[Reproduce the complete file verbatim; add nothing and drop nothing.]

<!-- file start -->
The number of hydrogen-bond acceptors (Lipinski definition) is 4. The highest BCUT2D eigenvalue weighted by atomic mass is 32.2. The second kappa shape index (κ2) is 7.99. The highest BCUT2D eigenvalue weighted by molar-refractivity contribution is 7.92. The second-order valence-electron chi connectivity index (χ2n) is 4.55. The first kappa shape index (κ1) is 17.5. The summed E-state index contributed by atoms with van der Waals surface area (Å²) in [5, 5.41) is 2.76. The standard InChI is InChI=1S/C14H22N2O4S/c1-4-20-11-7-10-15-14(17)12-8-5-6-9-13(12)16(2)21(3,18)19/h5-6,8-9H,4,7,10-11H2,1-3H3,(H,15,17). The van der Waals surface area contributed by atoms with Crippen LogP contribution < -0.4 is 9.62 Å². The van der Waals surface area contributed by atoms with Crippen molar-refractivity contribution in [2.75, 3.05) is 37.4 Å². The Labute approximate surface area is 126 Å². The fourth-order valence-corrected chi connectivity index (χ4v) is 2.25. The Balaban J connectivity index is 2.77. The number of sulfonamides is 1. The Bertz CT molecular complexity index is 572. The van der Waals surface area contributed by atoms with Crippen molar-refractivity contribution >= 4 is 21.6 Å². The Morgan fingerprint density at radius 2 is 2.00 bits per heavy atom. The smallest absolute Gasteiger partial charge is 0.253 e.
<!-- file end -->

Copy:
The number of hydrogen-bond acceptors (Lipinski definition) is 4. The highest BCUT2D eigenvalue weighted by atomic mass is 32.2. The second kappa shape index (κ2) is 7.99. The highest BCUT2D eigenvalue weighted by molar-refractivity contribution is 7.92. The second-order valence-electron chi connectivity index (χ2n) is 4.55. The first kappa shape index (κ1) is 17.5. The summed E-state index contributed by atoms with van der Waals surface area (Å²) in [5, 5.41) is 2.76. The standard InChI is InChI=1S/C14H22N2O4S/c1-4-20-11-7-10-15-14(17)12-8-5-6-9-13(12)16(2)21(3,18)19/h5-6,8-9H,4,7,10-11H2,1-3H3,(H,15,17). The van der Waals surface area contributed by atoms with Crippen LogP contribution < -0.4 is 9.62 Å². The van der Waals surface area contributed by atoms with Crippen molar-refractivity contribution in [2.75, 3.05) is 37.4 Å². The Labute approximate surface area is 126 Å². The fourth-order valence-corrected chi connectivity index (χ4v) is 2.25. The Balaban J connectivity index is 2.77. The number of sulfonamides is 1. The Bertz CT molecular complexity index is 572. The van der Waals surface area contributed by atoms with Crippen molar-refractivity contribution >= 4 is 21.6 Å². The Morgan fingerprint density at radius 2 is 2.00 bits per heavy atom. The smallest absolute Gasteiger partial charge is 0.253 e.